With these sorts of questions in mind we where excited to come across the work of Alex Pentland, director of MIT’s Human Dynamics Lab. He’s spent many a year looking at human computer interaction and a good part of that tracking human interaction patterns using either smartphones or what he calls a Sociometric Badge – basically a microphone, infrared transmitter, wifi and receiver and accelerometer that hangs around the neck of a person so you can track their speech, movement and with the IR and wifi who they are in close physical proximity too. The badges and mobile apps allow realtime tracking not only of the spontaneous meetings and random discussions, but also the energy and engagement of the conversation as measured by metrics around the volume and tone of speech. Additionally the device’s infrared sensor passively tracks the “brief and passive contacts made going to and from home or walking about the neighborhood”, the type of interactions post war MIT psychologists Festinger, Schachter, and Back found are key to forming friendships. These individual features can then be aggregated to quantify the social density and clustering of people around time and place.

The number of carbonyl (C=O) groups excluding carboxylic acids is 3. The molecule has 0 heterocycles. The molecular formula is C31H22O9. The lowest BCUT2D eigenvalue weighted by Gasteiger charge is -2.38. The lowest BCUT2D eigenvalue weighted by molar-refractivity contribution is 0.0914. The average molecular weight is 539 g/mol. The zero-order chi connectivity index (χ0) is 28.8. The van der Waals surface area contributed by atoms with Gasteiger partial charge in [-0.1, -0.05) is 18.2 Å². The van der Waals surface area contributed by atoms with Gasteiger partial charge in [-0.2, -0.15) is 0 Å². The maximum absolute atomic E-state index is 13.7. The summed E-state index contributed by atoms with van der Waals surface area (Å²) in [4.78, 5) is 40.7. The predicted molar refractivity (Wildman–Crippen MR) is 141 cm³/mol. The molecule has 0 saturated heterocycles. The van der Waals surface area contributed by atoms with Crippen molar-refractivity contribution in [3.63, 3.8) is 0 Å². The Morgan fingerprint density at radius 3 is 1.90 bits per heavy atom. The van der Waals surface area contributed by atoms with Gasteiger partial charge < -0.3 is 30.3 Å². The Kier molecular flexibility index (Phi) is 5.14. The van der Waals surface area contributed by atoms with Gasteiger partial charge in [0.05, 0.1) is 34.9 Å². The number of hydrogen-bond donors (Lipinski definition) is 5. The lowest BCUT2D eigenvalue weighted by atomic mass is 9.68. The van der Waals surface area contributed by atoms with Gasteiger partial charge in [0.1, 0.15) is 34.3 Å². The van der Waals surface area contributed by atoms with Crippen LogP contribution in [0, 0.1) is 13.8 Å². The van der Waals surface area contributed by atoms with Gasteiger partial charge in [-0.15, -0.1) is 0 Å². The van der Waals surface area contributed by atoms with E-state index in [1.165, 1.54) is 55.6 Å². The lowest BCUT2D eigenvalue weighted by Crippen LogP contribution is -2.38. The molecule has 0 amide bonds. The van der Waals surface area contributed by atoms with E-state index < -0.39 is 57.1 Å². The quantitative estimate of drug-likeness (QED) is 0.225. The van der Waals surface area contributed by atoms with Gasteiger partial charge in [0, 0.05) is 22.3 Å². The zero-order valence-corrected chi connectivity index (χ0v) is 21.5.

We were pretty impressed with some of the outcomes they had from tracking social interactions and speech, so last October we started working on building out a similar device for running our own experiments. Working with two electronic engineers we designed a simplified speech and proximity sensor, shortly after we got an invite to attend interviews for YCombinator’s Winter14 round. At that point it was just a bundle of cords so we packaged up the electronics in a box of sorts.
A few months later in January we were really happy to be plugging in our first set of thirty speech and proximity sensors. This latest set looks a lot sexier and includes a microphone, infrared transmitter and receiver, along with storage for both. The device produces two files: a wav file of audio, and infrared data (with ID of other device seen) in a csv format.